Investigators seeking answers about what caused a commercial carrier’s near-catastrophic mid-flight blowout said a key clue has been wiped from history.
Investigators seeking answers about what caused an Alaska Airlines plane’s near-catastrophic mid-flight blowout earlier this month are working without a key piece of evidence: audio from the flight’s black box cockpit voice recorder.
National Transportation Safety Board Chair Jennifer Homendy said at a press conference the in-flight audio of Alaska Airlines Flight 1282, which was carrying 171 passengers, had been lost amid the chaos of making an emergency landing at Portland International Airport in Oregon 35 minutes into its journey.
“The cockpit voice recorder was completely overwritten. There was nothing on the cockpit voice recorder,” Homendy told reporters.
Current Federal Aviation Authority regulations only require black boxes to record two hours of flight audio, including pilots’ voices, any incoming or outgoing radio transmissions or any engine sounds.
At the two-hour mark, any captured audio is automatically recorded over with the next two hours.
The Boeing 787 MAX 9 aircraft — which had been scheduled to fly between Portland and Ontario, California — had to return to the airport after a plug covering an unused exit door went flying off mid-flight, leaving a gaping hole to the outside and prompting the emergency landing.
No one aboard the flight was injured and the 28-kilo door plug was found by a Portland teacher in his backyard Sunday.
Once the craft landed and was safely evacuated, maintenance crews went to retrieve the black box but found the audio was overwritten because the circuit breaker had not been cut.
“We have nothing,” Homendy said.
The clearly frustrated NTSB chief said the agency has investigated 10 other near-misses involving commercial flights over the last six years where the flight recorder had been overwritten.
Most harrowing was a 2018 incident where an Air Canada plane came “within 60 feet” of landing on a taxiway at San Francisco International Airport which contained four other planes packed with a total of nearly 1,000 passengers and crew.
Homendy said such incidents highlight the urgent need to increase the black box recording threshold from two hours to 25 hours, which the NTSB has been pushing for since 2018.
In November last year, the FAA announced a new proposed rule that would require cockpit voice recorders to capture 25 hours of audio, but Homendy points out that the rule, if enacted, would only apply to newly manufactured aircraft, and therefore would not have affected Alaska Airlines Flight 1282 or any of the other near-disasters she referenced.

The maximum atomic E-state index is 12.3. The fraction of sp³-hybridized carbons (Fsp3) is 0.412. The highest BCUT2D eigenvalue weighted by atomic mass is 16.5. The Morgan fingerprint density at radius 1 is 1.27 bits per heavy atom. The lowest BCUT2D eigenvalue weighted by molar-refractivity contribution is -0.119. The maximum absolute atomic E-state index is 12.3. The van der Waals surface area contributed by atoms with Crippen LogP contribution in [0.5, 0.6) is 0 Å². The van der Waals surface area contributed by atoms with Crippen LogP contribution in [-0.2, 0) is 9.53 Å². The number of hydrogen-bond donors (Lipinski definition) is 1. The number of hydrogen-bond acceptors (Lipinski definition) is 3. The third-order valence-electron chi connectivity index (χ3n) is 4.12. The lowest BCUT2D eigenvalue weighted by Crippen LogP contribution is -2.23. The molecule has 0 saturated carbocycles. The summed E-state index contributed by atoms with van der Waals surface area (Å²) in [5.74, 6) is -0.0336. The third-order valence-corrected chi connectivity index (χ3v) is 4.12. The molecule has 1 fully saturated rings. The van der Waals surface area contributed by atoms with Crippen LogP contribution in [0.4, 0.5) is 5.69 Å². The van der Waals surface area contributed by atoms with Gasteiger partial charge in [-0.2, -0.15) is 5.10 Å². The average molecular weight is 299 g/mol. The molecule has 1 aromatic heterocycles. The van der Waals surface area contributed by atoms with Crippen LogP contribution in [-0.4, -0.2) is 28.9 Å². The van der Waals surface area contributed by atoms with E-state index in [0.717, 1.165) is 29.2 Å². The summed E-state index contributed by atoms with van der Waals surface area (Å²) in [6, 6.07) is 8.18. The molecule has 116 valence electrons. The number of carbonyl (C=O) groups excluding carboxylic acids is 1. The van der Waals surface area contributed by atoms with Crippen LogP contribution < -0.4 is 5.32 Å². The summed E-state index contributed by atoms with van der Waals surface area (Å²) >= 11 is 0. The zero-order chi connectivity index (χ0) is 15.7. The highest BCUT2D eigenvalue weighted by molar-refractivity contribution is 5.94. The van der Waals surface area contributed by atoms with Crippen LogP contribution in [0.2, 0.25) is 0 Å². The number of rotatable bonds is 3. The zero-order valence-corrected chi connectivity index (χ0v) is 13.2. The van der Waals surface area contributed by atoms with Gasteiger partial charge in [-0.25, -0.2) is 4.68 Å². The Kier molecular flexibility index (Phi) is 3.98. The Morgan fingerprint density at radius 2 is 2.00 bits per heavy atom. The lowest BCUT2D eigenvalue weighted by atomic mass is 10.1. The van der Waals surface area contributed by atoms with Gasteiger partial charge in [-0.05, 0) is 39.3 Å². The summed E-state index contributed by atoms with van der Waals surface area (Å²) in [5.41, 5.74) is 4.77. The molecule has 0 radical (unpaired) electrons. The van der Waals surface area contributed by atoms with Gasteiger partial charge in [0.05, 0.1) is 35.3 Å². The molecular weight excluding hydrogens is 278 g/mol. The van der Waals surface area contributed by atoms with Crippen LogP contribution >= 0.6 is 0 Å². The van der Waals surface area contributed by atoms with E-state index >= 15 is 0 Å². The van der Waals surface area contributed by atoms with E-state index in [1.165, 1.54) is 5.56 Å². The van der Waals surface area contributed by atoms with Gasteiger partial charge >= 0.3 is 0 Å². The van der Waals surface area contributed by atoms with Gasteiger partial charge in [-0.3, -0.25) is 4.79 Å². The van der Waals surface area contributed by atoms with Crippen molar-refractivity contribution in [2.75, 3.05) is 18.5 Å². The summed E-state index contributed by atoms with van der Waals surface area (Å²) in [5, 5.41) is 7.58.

The loss of a door plug in the cabin blew a refrigerator-size hole in the plane, which had 177 passengers and crew on board, none of whom were seriously injured.
“Cockpit voice recorders aren’t just convenient for the NTSB or FAA to use in investigations. They are critical to helping us accurately pinpoint what was going on,” she said.
“If that communication is not recorded, that is, unfortunately, a loss for us, a loss for the FAA and a loss for safety. That information is key, not just for investigation, but for improving aviation safety.”
Homendy then said the NTSB was calling on the FAA to change its proposed rule to include retrofitting existing aircraft with the capability to record for 25 hours at a time.
“If the FAA won’t do it, we hope Congress will take action in the FAA reauthorisation bill to ensure that it does.”
Following Friday’s incident, all Boeing 737 MAX 9 jetliners used by Alaska Airlines and United Airlines were grounded as the FAA began inspections of each one, resulting in hundreds of flight cancellations over the weekend.
Eighteen of Alaska Airlines’ 65 737 MAX 9 planes were put back into service on Saturday, but were quickly pulled back on Sunday after the company received notice from the FAA that the planes might require more work.
Alaska Airlines did not respond to a request for comment Monday.
All Boeing 737 MAX planes worldwide were grounded between March 2019 and November 2020 after two fatal crashes involving the craft in the Indonesian Sea and Ethiopia in which 346 people were killed.
American Airlines, Southwest Airlines and United Airlines also had to ground 64 of the 737 MAX planes in their fleets in 2021 because of issues with the planes’ electrical systems.
This article originally appeared on the New York Post and has been republished with permission